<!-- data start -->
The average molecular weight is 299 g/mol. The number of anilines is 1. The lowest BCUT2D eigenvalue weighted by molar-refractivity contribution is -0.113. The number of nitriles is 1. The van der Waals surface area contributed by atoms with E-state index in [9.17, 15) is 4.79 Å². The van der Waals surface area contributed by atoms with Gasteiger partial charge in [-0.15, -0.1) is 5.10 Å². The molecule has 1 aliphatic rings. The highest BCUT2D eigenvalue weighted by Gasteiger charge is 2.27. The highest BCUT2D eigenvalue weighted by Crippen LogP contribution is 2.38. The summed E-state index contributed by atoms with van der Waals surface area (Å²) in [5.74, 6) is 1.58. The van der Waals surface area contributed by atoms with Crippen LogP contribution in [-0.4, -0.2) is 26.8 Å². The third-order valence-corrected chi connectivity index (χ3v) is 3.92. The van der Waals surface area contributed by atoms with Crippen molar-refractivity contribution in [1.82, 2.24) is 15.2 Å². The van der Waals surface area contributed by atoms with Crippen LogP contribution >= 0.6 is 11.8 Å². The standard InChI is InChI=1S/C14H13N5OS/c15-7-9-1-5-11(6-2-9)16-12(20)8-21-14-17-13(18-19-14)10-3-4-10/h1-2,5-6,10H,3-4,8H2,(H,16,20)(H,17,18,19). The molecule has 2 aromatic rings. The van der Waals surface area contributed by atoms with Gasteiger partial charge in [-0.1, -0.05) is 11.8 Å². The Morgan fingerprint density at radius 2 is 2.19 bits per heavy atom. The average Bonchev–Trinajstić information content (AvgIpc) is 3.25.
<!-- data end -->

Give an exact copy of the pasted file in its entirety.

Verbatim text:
The average molecular weight is 299 g/mol. The number of anilines is 1. The lowest BCUT2D eigenvalue weighted by molar-refractivity contribution is -0.113. The number of nitriles is 1. The van der Waals surface area contributed by atoms with E-state index in [9.17, 15) is 4.79 Å². The van der Waals surface area contributed by atoms with Gasteiger partial charge in [-0.15, -0.1) is 5.10 Å². The molecule has 1 aliphatic rings. The highest BCUT2D eigenvalue weighted by Gasteiger charge is 2.27. The highest BCUT2D eigenvalue weighted by Crippen LogP contribution is 2.38. The summed E-state index contributed by atoms with van der Waals surface area (Å²) in [5.74, 6) is 1.58. The van der Waals surface area contributed by atoms with Crippen LogP contribution in [-0.4, -0.2) is 26.8 Å². The third-order valence-corrected chi connectivity index (χ3v) is 3.92. The van der Waals surface area contributed by atoms with Crippen molar-refractivity contribution in [1.82, 2.24) is 15.2 Å². The van der Waals surface area contributed by atoms with Crippen LogP contribution >= 0.6 is 11.8 Å². The standard InChI is InChI=1S/C14H13N5OS/c15-7-9-1-5-11(6-2-9)16-12(20)8-21-14-17-13(18-19-14)10-3-4-10/h1-2,5-6,10H,3-4,8H2,(H,16,20)(H,17,18,19). The molecule has 2 aromatic rings. The van der Waals surface area contributed by atoms with Gasteiger partial charge in [-0.1, -0.05) is 11.8 Å². The Morgan fingerprint density at radius 2 is 2.19 bits per heavy atom. The average Bonchev–Trinajstić information content (AvgIpc) is 3.25.